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Griffiths and Loose leave roles at Faber

16 March 2016

From The Bookseller:

Faber has “closed” the positions of publisher for fiction and paperbacks and publisher for non-fiction and the arts, with Hannah Griffiths (pictured) and Julian Loose leaving their roles at the company.

Griffiths, publisher for fiction and paperbacks, will leave the company after 12 years, while Loose, publisher for non-fiction, who has worked at the company for 25 years, will stay on at the publisher until summer when he will become a consultant to Faber.

Mitzi Angel made the decision to restructure the editorial department following her appointment as publisher at Faber last year. Under the new structure, a group of editors—acquiring fiction, non-fiction, poetry and drama—will report directly to her.

. . . .

Angel was appointed to her position from Farrar, Straus & Giroux in New York.

Link to the rest at The Bookseller

25 and 12 years working for the same company. On some occasions, good employees turn bad, but, in PG’s experience, that most often happens within a few years. In a shrinking business, there’s always someone who comes in from New York or some other suitably distant location to fire people who the new boss doesn’t know.

PG isn’t certain who first coined the saying, but his first thought on reading this story was, “You can’t cut your way to success.”

Big Publishing, Non-US

7 Comments to “Griffiths and Loose leave roles at Faber”

  1. PG said “You can’t cut your way to success.”

    I wish you’d tell my current government. Osbourne and his pals are cutting my country into oblivion.

  2. I keep thinking of loose leaf tea every time I look at that headline.

    WRT to the cuttings — I think they left voluntarily, or that’s what Angel implies with her quote. She restructured so that all the editors report to her; Loose and Griffiths “sadly” choose to leave in light of that change. Perhaps they did not want to be under Angel’s leadership.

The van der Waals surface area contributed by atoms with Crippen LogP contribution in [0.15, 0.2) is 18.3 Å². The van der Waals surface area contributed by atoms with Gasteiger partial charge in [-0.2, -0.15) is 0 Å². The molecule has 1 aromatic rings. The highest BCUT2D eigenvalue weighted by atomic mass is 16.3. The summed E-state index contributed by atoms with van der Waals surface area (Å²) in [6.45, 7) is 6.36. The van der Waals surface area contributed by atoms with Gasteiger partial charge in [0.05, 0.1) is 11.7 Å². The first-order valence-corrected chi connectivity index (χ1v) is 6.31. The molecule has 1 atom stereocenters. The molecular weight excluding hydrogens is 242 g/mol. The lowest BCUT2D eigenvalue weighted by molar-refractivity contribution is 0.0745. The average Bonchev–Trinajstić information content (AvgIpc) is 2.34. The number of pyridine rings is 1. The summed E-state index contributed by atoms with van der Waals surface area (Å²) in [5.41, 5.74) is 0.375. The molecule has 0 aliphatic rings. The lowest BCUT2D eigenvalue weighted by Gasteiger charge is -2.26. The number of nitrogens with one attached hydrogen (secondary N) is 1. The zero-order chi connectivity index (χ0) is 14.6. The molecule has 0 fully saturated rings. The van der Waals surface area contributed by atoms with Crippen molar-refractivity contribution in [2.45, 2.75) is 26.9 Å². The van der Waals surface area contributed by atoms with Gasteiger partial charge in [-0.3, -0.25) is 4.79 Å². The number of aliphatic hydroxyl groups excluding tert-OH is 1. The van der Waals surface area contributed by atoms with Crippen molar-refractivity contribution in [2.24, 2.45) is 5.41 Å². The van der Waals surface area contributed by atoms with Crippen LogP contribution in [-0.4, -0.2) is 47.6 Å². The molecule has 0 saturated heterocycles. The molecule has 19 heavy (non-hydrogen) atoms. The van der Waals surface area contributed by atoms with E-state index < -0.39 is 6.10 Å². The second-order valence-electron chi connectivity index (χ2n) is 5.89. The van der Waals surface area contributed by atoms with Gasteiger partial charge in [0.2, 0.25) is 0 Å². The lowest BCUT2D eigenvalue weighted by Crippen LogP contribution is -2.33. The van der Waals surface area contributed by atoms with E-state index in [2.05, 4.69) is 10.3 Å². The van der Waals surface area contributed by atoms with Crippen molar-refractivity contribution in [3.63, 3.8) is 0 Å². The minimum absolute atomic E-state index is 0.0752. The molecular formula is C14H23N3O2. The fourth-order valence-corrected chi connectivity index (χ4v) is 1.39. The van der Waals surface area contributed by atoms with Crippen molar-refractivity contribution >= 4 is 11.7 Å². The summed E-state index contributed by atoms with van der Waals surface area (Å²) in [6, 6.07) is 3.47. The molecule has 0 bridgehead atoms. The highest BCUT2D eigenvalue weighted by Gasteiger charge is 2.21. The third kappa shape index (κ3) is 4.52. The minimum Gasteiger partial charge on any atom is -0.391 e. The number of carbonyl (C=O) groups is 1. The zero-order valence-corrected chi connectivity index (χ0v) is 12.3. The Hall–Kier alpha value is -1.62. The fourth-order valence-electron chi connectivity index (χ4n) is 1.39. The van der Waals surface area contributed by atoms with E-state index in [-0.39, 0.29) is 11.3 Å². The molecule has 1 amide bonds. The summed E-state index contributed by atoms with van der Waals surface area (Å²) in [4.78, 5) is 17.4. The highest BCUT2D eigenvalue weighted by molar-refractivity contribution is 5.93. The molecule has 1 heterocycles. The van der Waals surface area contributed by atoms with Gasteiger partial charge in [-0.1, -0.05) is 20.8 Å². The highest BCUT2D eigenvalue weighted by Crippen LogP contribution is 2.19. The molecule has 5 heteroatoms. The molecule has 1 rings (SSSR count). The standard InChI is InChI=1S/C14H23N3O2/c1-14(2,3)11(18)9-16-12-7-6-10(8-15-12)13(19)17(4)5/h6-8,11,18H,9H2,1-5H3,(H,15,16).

• With ‘voluntarily’ not necessarily meaning what you think it does.

      I leave because you make my life hell is not the same as I leave because it’s all lovely and I’d love working under you, but I really must follow my dreams and this is a good time for me to do so.

      Nuance is everything.

      • Agreed, I should have made that clearer. I was thinking along the lines of them deciding that there wasn’t enough money in the world to make them want to work for her. I notice that the praise flowed to them, but they weren’t quoted as praising her … which probably would have to be taken with a grain of salt even if they had.

  3. Al the Great and Powerful

    I used to think that I never considered the publisher, just the author, when I picked books at the store. These days, I look for the publisher, and if its Randy penguin, or hachette, or now Faber, I look for some way to read it without benefiting the publisher (library, used bookstore, etc). Its a blunt tool, but if everybody did it, maybe the qig 5 might learn.

  4. “Mitzi Angel made the decision to restructure the editorial department following her appointment as publisher at Faber last year.”

    Mitzi’s no Angel! 🙁

    And I’m sure this will lead to massively increased book sales [sarcasm].

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